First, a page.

Six years ago, before she arrived on the job, Superintendent Sophia Jones-Redmond’s district, Illinois #428, was failing on all counts. The schools were plagued by violence, abysmal graduation rates, inadequate teaching, and was failing to provide special education services or mental health counseling to its students. Her district isn’t large; the six schools she manages educated a total of 390 kids in 2016. Ninety-six percent of her students are male, 78 percent are black or Hispanic, and 100 percent have been convicted of a felony.
Like many other U.S. school districts, #428 needed to change. Unlike other districts, however, #428 had no choice.
School district #428 is comprised of Illinois’ six juvenile detention facilities, and in 2012, the ACLU sued the district on behalf of 1,000 juveniles for what Jones-Redmond (who was not then on staff) acknowledges was, “…atrocious behavior. We were not educating kids, we were confining kids up and beyond thirty days in a cell. […] There were kids were not attending school for three straight weeks. They were kicking it. You know who else was kicking it? The staff.”
As a result of the suit, the federal government ordered Illinois to comply with consent decrees and overhaul just about every aspect of education in Illinois’ juvenile detention facilities.
The consent decree outlined five guiding principles to shape reform in district #428: appropriate class size, the goal of rehabilitation, plans for reintegration, a safe and respectful environment, and strict reporting requirements to promote transparency and accountability.
The first thing Illinois did was divert all non-violent offenders out of juvenile detention facilities and into community-based programs. This immediately reduced the incarcerated population by half, but left the felons—the most violent, disruptive, and troubled youth—in the classroom.
Once the general detention population was reduced, #428 had to hire teachers and lower its student-teacher ratio in the classroom. Jones-Redmond described the process during her panel session:
In the past we would have upwards of twenty youth to one teacher. Everybody, just come in and you know, sit down, and you all can just play cards; just be quiet. Well, the consent decree said no, you will have to have maximum, one teacher for every ten children in the general education environment and if the youth has a special education need, you will have to provide one teacher to every six kids.
Next, district #428 implemented a blended learning model in which students are able work individually, at their own level and pace, under the guidance and supervision of teachers but with the additional support of virtual classrooms and instructional videos.
The students in Jones-Redmond’s district needed more than just curriculum and effective teaching strategies in order to succeed, however. Sixty percent of youth in the district receive individual mental health services, and all juveniles have access to substance abuse treatment, psychiatric services, medical interventions, group therapy sessions and family therapy.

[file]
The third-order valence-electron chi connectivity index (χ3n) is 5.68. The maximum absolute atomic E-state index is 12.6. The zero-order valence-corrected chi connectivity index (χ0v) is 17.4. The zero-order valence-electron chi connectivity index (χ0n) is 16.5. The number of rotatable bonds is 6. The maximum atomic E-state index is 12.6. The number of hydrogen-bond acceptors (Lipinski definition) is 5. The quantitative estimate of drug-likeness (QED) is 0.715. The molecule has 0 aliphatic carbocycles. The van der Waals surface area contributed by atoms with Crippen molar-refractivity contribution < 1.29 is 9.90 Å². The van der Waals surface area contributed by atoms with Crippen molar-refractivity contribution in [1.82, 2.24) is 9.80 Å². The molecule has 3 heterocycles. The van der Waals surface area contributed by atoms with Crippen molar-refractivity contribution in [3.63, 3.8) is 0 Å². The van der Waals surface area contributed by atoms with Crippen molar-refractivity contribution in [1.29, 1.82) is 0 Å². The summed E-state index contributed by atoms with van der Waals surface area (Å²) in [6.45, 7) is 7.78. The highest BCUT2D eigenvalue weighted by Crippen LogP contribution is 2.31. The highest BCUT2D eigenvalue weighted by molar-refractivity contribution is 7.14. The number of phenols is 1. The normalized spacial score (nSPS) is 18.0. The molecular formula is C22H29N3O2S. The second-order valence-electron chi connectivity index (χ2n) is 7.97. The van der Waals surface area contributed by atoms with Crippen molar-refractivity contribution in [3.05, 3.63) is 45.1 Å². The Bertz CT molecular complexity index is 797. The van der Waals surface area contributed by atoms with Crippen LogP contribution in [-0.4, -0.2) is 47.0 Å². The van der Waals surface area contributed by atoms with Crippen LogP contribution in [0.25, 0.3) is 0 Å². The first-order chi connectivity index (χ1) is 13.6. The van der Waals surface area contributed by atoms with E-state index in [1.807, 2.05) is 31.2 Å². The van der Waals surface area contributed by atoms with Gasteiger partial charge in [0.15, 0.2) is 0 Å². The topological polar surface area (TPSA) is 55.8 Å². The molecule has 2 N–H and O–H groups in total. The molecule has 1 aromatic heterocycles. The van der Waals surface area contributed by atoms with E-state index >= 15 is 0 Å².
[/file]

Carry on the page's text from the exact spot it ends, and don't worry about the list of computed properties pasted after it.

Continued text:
Educators received training in trauma-informed teaching, every school in the district hired a counselor, a special needs coordinator, and a licensed, on-call substitute teacher.
Thanks to the consent decree’s reporting requirement, it’s possible to see the progress school district #428 has made in the past couple of years. Despite cutting the juvenile population from 697 to 390 through the misdemeanor diversion program, the district increased the number of diplomas they awarded by 15 percent. In 2016, the six schools in the district #428 awarded 40 eighth grade diplomas, 143 high school diplomas, and 68 General Equivalency Degrees (GEDs).
Jones-Redmond says these degrees are about a lot more than curriculum or graduation rates. “We are in the business of saving lives. That’s what we do.”
As she concluded her overview of the data on school district #428’s successes, Jones-Redmond recounted the story of a boy who was so angry that he was being forced to go to school, he contacted the ombudsman. ‘Nobody is going to make me go to school,’ he stated in his formal complaint. Rather than punish this kid for refusing to attend, Jones-Redmond decided to travel the five hours from her office to the juvenile detention facility in order to meet with him.
We wrassled for 45 minutes and came to an agreement that he was going to go to school, and he was going to give it a try. But what I did was build a relationship at that moment with him. […] What if I gave up, and said you know what, you don’t have to go to school, just keep playing cards and watching Judge Judy and the news shows. But you know what? We don’t give up.
Unfortunately, most states do. According to Dr. Lynette Tannis of Harvard’s Graduate School of Education who spoke on the same SXSWEDU panel as Jones-Redmond, only 8 percent of states maintain a program for incarcerated youth that’s comparable to the programs in the state’s community schools, and kids with special needs tend to fare even worse. When researchers asked these kids about their classroom experiences, only 46 percent reported they were receiving the services detailed in their Individualized Educational Programs, or IEPs.
The boy Jones-Redmond met with, who agreed to give school a try, went on to become the keynote speaker at his graduation. As she told the story of this boy and the time she spent with him, Jones-Redmond smiled with obvious pride in his accomplishments.
Change is possible, Redmond-Jones insists, even for the most challenging students in the most underperforming districts.
Educating and advocating for these kids can be a hard sell, but she’s all in. “We have youth that have shot and killed people, but you know what? They are still our kids, and they deserve an opportunity.”